Anne Sexton and Middle Generation Poetry: The Geography of Grief
Focusing on Sexton's poems rather than on the life she led, this fresh critique of her work restarts the debate about her poetry 30 years after her death. McGowan argues that Sexton's poetry collections develop a three-way investigation into the possibilities of language to convey an individual's response to her own existence, to the project of defining love (by physical, human, and divine standards) and to the purpose of the aesthetic in our understanding of these entities. He charts the chronological development of Sexton's poetic aesthetic and provides a new interpretation of this major poet's work.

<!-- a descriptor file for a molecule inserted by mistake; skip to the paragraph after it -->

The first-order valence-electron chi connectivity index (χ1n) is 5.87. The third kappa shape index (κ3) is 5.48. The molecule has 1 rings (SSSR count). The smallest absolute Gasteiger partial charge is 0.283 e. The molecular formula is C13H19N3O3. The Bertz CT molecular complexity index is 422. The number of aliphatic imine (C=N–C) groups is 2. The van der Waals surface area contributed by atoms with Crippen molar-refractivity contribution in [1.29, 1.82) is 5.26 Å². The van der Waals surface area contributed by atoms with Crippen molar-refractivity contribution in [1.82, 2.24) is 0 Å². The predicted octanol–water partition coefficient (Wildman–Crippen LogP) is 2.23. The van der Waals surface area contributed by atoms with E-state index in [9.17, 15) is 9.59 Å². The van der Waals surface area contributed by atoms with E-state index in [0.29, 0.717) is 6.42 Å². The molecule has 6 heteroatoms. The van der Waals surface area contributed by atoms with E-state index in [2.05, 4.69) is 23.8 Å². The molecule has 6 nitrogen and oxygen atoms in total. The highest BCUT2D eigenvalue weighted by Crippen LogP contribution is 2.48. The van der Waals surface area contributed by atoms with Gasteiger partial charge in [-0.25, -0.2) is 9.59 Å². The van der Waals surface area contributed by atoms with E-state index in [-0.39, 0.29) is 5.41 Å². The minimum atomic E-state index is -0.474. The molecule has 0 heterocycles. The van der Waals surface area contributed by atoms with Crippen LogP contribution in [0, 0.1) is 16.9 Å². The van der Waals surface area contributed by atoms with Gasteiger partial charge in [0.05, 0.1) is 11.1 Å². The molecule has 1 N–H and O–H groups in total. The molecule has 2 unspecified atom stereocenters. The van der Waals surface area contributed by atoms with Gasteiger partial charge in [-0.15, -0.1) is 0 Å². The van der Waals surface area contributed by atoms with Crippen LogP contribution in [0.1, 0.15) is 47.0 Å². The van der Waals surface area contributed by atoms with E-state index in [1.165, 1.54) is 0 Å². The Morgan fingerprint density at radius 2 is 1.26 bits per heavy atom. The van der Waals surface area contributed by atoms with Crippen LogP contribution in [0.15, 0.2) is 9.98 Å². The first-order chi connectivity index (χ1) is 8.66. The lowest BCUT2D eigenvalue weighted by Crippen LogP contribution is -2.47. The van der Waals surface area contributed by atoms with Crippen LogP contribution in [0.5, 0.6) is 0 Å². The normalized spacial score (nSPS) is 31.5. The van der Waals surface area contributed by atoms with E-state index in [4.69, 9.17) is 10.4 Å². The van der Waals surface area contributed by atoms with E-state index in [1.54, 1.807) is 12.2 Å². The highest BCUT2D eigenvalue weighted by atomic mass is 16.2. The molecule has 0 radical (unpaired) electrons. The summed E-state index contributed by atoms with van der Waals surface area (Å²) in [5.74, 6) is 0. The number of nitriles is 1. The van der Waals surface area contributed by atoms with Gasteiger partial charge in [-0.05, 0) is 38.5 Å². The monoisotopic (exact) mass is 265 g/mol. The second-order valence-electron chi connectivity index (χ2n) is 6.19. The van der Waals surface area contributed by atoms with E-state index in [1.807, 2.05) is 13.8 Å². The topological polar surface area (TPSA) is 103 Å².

Informed by the poetic and philosophical works of a number of other writers, McGowan's readings of Sexton's work are detailed and thorough. The work opens with a reconsideration of an early Sexton poem and moves through her other works in a carefully crafted fashion. He argues against the confessional interpretations of earlier readings and resituates the debate into Sexton's poetic territories, concentrating on her words, not her world. Concluding that Sexton's work challenges aesthetic and philosophical issues concerning our existence in this world and how language attempts to respond to such questions, McGowan offers a new approach and a fresh outlook on the poetry Sexton has left us.